Excavation reveals ancient town and burial complex in Diros Bay, Greece

Related Articles

Related Articles

Recent research by The Diros Project, a five-year excavation program in Diros Bay, Greece, has uncovered the remains of an ancient town and burial complex that date to the Neolithic and Bronze Age.

In addition to the Neolithic ‘spooning’ couple that has been highlighted in recent news articles, the archaeological team also uncovered several other burials and the remains of an ancient village that suggest the bay was an important center in ancient times. Located outside the entrance to Alepotrypa Cave, the site of Ksagounaki yielded Neolithic buildings and adult and infant burials that indicate the sites together were part of one huge ritual and settlement complex.

Although Alepotrypa Cave was used for domestic and ritual uses throughout the Neolithic period (ca. 6300-3000 BC), radiocarbon dates indicate that the site of Ksagounaki was used during the Final Neolithic period, 4200-3800 BC. This period in Greece is noted for wide trading networks, as well as the introduction of copper tools, laying the groundwork for the subsequent Bronze Age.

The Field Museum’s Dr. William Parkinson explains that perhaps the most surprising discovery was a Mycenaean-period burial structure, filled with the disarticulated bones of dozens of individuals accompanied by Late Bronze Age painted pottery, exotic stone beads, ivory, and a Mycenaean dagger made of bronze. Parkinson and his team have suggested that the megalithic buildings at Ksagounaki, constructed during the Neolithic Age, may have attracted the attention of Mycenaeans over 2,000 years after they were abandoned.

An international team of archaeologists including Dr. Anastasia Papathanasiou (Studies and Ephoreia of Spleology and Paleoanthropology), Dr. William Parkinson (The Field Museum), Dr. Michael Galaty (Mississippi State University), Dr. Daniel Pullen (Florida State University), and Dr. Panagiotis Karkanas (American School of Classical Studies at Athens completed the five-year project.

The Diros Project was coordinated by the Ephorate of Palaeoanthropology and Speleology of the Ministry of Culture, under the direction of Dr. Giorgos Papathanassopoulos (Honorary Ephor of Antiquities). The project focused on the publication of finds from Alepotrypa Cave, the survey of the surrounding area, and excavations at Ksagounaki. In 2011, following a season of archaeological survey, the site was further investigated. Excavations began at the site in 2012 and concluded in 2014.


Subscribe to more articles like this by following our Google Discovery feed - Click the follow button on your desktop or the star button on mobile. Subscribe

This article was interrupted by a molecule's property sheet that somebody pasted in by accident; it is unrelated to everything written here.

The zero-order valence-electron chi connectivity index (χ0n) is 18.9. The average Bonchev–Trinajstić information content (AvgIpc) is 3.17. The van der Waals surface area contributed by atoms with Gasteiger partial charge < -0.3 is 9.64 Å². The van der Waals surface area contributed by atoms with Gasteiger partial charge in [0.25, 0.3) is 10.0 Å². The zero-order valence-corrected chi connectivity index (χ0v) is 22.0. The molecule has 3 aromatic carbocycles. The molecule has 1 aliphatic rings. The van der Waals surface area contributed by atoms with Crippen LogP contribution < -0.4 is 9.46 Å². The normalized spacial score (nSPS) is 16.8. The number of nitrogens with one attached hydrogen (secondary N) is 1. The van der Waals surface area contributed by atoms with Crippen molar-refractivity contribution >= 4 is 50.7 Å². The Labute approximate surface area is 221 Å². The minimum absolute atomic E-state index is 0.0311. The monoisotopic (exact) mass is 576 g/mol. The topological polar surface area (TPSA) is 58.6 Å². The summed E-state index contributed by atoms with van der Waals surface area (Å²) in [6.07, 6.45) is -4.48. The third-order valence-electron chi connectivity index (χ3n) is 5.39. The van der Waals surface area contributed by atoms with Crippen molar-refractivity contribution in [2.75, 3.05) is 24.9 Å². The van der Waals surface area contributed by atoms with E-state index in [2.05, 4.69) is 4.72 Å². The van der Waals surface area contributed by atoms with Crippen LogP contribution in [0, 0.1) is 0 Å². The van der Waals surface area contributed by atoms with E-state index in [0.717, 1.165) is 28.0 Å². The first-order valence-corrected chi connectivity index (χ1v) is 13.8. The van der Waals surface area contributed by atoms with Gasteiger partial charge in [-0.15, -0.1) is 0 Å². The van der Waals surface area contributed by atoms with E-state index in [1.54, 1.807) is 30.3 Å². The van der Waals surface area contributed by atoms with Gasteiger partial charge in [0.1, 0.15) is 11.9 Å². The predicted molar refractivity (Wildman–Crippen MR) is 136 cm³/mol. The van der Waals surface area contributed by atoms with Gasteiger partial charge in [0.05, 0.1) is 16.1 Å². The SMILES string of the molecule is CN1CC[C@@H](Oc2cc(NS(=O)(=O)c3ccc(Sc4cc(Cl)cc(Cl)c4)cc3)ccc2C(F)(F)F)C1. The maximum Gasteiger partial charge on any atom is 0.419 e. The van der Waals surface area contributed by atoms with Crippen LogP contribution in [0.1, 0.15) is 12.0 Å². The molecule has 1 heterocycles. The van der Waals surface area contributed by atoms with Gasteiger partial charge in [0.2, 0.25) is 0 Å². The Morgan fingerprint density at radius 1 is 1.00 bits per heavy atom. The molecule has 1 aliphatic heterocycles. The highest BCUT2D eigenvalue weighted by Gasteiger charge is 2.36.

Field Museum

- Advertisement -

Download the HeritageDaily mobile application on iOS and Android

More on this topic

LATEST NEWS

Study Suggests the Mystery of The Lost Colony of Roanoke Solved

The Roanoke Colony refers to two colonisation attempts by Sir Walter Raleigh to establish a permanent English settlement in North America.

Drones Map High Plateaus Basin in Moroccan Atlas to Understand Human Evolution

Researchers from the Centro Nacional de Investigación sobre la Evolución Humana (CENIEH) have been using drones to create high-resolution aerial images and topographies to compile maps of the High Plateaus Basin in Moroccan Atlas.

The Kerguelen Oceanic Plateau Sheds Light on the Formation of Continents

How did the continents form? Although to a certain extent this remains an open question, the oceanic plateau of the Kerguelen Islands may well provide part of the answer, according to a French-Australian team led by the Géosciences Environnement Toulouse laboratory.

Ancient Societies Hold Lessons for Modern Cities

Today's modern cities, from Denver to Dubai, could learn a thing or two from the ancient Pueblo communities that once stretched across the southwestern United States. For starters, the more people live together, the better the living standards.

Volubilis – The Ancient Berber City

Volubilis is an archaeological site and ancient Berber city that many archaeologists believe was the capital of the Kingdom of Mauretania.

Pella – Birthplace of Alexander The Great

Pella is an archaeological site and the historical capital of the ancient kingdom of Macedon.

New Argentine fossils uncover history of celebrated conifer group

Newly unearthed, surprisingly well-preserved conifer fossils from Patagonia, Argentina, show that an endangered and celebrated group of tropical West Pacific trees has roots in the ancient supercontinent that once comprised Australia, Antarctica and South America, according to an international team of researchers.

High-tech CT reveals ancient evolutionary adaptation of extinct crocodylomorphs

The tree of life is rich in examples of species that changed from living in water to a land-based existence.

Fish fossils become buried treasure

Rare metals crucial to green industries turn out to have a surprising origin. Ancient global climate change and certain kinds of undersea geology drove fish populations to specific locations.

Archaeologists Discover Viking Toilet in Denmark

Archaeologists excavating a settlement on the Stevns Peninsula in Denmark suggests they have discovered a toilet from the Viking Age.

Popular stories